• Apply 2-3 inches of mulch after transplanting to insulate plants if freezing occurs. Leave crown exposed.

  • Remove any flowers or runners the transplants produce to direct energy to root growth.

  • In very cold regions, temporarily cover beds with fabric row covers for added protection. Remove covers in spring after final frost.

Caring for Fall Transplanted Strawberries

To help fall-transplanted strawberries establish and survive winter:

  • Water regularly until ground freezes. 1-2 inches per week.

  • Apply balanced fertilizer again 4-6 weeks after transplanting to promote rooting.

  • Monitor for pests like slugs or snails that can damage young plants. Control as needed.

  • Cover beds with evergreen boughs or straw to insulate plants when hard freezes begin.

  • Check for heaving of plants during freeze/thaw cycles. Gently replant any heaved plants.

  • Remove mulch in spring once freezing temperatures have passed.

  • Resume regular watering and fertilizing as plants emerge from dormancy and begin new growth.

Results to Expect After Fall Transplanting

With proper timing and care, fall transplanted strawberries can become well-established before winter dormancy. However, due to the shorter rooting period, you may see:

  • Higher overwintering losses, especially in cold climates

  • Smaller, weaker plants entering spring compared to spring transplants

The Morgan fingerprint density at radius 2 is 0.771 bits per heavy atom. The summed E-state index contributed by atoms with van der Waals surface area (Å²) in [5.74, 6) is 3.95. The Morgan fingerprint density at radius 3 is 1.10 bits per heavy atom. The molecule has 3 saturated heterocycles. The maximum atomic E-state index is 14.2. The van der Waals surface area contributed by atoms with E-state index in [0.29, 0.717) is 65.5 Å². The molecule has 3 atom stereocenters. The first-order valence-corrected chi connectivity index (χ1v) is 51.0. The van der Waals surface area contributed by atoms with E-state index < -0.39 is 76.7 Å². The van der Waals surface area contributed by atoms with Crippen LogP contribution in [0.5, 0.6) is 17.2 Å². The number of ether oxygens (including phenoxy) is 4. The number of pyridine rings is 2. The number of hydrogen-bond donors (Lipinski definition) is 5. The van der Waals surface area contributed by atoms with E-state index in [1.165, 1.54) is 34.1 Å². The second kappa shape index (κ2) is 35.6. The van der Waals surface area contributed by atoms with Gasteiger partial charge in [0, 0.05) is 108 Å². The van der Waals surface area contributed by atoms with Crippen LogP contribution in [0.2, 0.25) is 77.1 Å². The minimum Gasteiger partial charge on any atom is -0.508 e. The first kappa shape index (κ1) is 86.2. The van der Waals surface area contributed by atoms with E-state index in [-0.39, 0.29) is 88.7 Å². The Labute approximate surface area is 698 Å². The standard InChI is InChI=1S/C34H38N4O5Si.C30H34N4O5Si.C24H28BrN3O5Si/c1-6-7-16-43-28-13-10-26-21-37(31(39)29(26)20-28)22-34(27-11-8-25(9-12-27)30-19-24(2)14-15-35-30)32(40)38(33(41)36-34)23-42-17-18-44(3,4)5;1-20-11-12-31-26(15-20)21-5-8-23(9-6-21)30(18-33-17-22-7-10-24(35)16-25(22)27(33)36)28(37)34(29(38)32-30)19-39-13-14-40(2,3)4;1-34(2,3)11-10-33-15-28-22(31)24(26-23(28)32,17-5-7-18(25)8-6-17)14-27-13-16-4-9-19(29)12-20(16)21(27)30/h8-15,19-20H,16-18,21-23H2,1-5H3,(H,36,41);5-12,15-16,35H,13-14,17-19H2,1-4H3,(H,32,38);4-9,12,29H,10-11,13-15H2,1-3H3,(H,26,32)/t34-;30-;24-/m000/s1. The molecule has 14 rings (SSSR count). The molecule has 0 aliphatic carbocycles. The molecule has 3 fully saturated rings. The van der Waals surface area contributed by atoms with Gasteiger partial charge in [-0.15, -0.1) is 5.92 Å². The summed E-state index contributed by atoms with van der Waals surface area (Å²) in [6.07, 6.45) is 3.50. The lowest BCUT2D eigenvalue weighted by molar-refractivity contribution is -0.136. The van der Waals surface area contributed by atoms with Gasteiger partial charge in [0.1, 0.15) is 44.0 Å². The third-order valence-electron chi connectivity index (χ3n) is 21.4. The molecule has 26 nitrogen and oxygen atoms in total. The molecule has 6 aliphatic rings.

• Potential reduction in flowers and fruits the first spring after transplanting

  • Healthy runner development starting the second year after transplanting

So be patient! Although yields may suffer initially, fall transplanted strawberries can rebound and thrive in the years after once fully established.

The Key to Successful Fall Transplanting

More than any other factor, generous watering is vital to the success of fall strawberry transplants. Adequate moisture allows young roots to develop and strengthen before winter dormancy. Drip irrigation can be ideal to ensure consistent watering.

Avoid transplanting in fall if you are unable to commit to diligent watering through plant establishment. Likewise, take extra precautions with fall transplanting if winters in your area are unusually cold or dry.

Should You Transplant Strawberries in Fall?

While not ideal, transplanting strawberry plants in the fall can work well if done at the right time with attentive follow-up care. If your circumstances necessitate fall transplanting, focus on selecting only the healthiest runners and preparing your soil in advance. Most importantly, diligent watering through fall and winter is key to keeping plants alive and promoting root establishment before dormancy. With some extra TLC, your fall-transplanted berries can thrive and produce bountiful fruits for years to come.

Year 2: Two Fruiting Strawberry Beds, Another Fall Transplant